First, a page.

The dispute over the name of the former Yugoslav Republic of Macedonia that is ongoing between the republic and Greece might be solved in the first half of 2018, Macedonian Prime Minister Zoran Zaev said.
“I believe that there is a possibility to find a solution, that would promote the cooperation between the two states forever, by the end of the first half of 2018,” Zaev said in an interview with Alpha TV broadcaster released on Sunday.
Macedonia and Greece are involved in an ongoing dispute over the name of the Republic of Macedonia. Greece regards “Macedonia” as a term referring only to one of its regions and to the ancient Kingdom of Macedonia, and insists on the use of the term Former Yugoslav Republic of Macedonia (FYROM) for it northern neighbor’s name. Due to this problem, Athens has been blocking Skopje’s accession to NATO and to the European Union for years.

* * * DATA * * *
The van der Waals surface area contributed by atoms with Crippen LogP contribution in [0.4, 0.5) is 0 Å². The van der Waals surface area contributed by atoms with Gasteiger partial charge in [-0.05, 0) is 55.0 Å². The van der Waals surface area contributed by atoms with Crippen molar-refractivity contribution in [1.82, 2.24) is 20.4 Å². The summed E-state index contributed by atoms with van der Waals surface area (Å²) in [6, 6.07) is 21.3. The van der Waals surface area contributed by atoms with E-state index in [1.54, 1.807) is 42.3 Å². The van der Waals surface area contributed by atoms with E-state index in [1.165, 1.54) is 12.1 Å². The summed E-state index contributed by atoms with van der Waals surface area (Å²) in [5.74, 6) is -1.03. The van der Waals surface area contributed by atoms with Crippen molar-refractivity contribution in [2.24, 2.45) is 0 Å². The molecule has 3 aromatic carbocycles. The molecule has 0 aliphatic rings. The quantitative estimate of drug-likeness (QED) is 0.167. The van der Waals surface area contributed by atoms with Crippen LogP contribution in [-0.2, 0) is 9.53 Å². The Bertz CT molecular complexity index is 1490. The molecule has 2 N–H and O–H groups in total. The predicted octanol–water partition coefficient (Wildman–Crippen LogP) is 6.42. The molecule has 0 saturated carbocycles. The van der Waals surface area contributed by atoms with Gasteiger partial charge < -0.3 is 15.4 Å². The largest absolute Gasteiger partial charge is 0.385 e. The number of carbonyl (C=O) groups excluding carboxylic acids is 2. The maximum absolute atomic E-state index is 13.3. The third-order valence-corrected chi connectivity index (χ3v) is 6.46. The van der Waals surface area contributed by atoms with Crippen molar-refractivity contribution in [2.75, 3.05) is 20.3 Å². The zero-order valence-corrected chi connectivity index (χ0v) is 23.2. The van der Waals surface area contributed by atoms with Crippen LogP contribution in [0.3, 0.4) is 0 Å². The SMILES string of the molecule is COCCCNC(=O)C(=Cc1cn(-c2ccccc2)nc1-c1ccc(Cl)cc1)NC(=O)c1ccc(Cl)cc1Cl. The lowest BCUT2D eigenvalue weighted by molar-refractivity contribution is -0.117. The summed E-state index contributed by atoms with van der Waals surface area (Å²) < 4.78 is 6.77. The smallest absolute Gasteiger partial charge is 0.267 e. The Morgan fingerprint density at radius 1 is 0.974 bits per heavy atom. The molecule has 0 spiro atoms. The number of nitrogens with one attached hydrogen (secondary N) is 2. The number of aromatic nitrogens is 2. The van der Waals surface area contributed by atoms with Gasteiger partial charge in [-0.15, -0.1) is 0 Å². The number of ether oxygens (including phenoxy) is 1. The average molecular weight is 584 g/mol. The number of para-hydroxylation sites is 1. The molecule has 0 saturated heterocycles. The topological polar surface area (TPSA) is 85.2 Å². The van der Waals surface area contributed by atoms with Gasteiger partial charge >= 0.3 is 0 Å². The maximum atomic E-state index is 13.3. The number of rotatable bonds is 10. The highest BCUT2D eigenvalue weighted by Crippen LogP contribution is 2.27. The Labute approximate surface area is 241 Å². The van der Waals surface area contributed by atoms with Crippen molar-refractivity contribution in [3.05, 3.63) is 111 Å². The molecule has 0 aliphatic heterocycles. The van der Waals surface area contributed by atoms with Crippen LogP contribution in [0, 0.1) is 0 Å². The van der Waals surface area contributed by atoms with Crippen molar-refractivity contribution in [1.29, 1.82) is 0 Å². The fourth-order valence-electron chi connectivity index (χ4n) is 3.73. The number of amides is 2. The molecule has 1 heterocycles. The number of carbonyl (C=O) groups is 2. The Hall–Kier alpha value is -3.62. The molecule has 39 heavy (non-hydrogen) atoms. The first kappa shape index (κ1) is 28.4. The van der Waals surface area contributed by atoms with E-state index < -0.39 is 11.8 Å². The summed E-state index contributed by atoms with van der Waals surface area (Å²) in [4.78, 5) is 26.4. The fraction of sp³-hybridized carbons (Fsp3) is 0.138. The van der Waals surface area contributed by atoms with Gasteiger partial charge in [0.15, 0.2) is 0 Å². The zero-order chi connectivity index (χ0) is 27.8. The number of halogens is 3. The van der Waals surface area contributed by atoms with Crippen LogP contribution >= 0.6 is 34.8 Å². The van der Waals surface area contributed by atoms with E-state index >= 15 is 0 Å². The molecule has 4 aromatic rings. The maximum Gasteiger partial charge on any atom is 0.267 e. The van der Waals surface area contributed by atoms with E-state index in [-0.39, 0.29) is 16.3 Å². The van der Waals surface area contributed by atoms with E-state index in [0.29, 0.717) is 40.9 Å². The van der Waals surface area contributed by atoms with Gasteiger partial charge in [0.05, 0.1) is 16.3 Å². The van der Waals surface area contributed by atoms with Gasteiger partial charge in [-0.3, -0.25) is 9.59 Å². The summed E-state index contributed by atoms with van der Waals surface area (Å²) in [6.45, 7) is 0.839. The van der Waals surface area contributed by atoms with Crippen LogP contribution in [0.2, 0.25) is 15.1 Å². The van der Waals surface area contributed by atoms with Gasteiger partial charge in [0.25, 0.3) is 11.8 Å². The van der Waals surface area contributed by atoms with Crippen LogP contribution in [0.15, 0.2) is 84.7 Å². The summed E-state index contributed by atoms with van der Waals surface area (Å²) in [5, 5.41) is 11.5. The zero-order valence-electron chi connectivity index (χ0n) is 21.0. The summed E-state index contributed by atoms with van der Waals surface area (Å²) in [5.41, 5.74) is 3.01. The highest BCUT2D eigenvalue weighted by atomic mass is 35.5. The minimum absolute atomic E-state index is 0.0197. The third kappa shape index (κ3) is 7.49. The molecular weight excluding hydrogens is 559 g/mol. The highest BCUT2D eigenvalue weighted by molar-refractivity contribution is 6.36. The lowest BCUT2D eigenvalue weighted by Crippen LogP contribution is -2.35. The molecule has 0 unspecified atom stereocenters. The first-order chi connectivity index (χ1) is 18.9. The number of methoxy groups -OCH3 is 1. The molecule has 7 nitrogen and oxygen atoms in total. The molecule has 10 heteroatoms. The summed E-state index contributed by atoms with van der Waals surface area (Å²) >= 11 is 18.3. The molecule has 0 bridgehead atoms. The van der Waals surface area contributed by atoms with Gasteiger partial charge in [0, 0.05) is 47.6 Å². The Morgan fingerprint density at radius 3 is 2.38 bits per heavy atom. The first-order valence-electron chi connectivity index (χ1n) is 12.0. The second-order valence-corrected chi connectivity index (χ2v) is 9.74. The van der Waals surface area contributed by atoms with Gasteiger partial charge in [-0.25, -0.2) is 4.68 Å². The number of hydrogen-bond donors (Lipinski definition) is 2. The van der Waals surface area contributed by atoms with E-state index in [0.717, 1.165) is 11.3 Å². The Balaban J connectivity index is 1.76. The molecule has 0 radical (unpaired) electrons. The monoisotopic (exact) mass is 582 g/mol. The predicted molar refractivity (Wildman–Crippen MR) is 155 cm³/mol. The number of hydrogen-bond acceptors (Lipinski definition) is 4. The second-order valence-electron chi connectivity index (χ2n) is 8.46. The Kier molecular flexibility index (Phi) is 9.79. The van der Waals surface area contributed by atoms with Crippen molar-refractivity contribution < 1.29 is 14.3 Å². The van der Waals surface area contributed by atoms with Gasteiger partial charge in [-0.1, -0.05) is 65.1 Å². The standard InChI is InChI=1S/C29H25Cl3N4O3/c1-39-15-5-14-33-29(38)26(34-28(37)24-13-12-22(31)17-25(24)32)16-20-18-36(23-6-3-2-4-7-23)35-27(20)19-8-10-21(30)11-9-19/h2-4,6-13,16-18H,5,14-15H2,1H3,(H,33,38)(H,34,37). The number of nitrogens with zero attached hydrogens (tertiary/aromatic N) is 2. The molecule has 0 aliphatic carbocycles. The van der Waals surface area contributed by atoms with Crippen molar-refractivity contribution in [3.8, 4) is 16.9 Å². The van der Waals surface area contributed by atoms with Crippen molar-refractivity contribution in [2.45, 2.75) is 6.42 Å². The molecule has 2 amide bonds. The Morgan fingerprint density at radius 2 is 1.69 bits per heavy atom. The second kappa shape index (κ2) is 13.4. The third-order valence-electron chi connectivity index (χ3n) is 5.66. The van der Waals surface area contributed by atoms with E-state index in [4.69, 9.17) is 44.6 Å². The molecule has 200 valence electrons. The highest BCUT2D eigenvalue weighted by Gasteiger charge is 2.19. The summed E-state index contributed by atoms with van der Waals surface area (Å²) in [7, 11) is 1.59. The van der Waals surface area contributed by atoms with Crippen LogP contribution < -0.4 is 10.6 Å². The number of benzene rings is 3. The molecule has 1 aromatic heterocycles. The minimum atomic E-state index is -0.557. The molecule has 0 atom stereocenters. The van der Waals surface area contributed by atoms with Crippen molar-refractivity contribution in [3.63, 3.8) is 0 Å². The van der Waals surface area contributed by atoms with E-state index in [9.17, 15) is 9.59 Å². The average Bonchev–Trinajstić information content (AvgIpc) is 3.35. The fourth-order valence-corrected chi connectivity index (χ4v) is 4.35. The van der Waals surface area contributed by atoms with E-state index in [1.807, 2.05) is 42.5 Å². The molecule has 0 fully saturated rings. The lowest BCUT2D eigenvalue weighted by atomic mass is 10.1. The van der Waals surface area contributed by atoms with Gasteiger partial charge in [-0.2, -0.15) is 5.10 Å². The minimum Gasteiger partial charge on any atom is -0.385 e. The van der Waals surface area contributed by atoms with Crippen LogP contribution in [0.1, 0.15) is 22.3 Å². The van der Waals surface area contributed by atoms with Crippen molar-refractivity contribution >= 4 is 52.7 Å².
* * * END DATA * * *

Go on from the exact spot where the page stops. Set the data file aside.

On January 19, the two parties are expected to engage in the negotiations on the issue at the United Nations in New York under the mediation of UN Secretary-General’s Personal Envoy Matthew Nimetz.
In June, Zaev expressed readiness to make a concession over the state’s name and join NATO as the Former Yugoslav Republic of Macedonia, in order to accelerate the country’s EU integration process.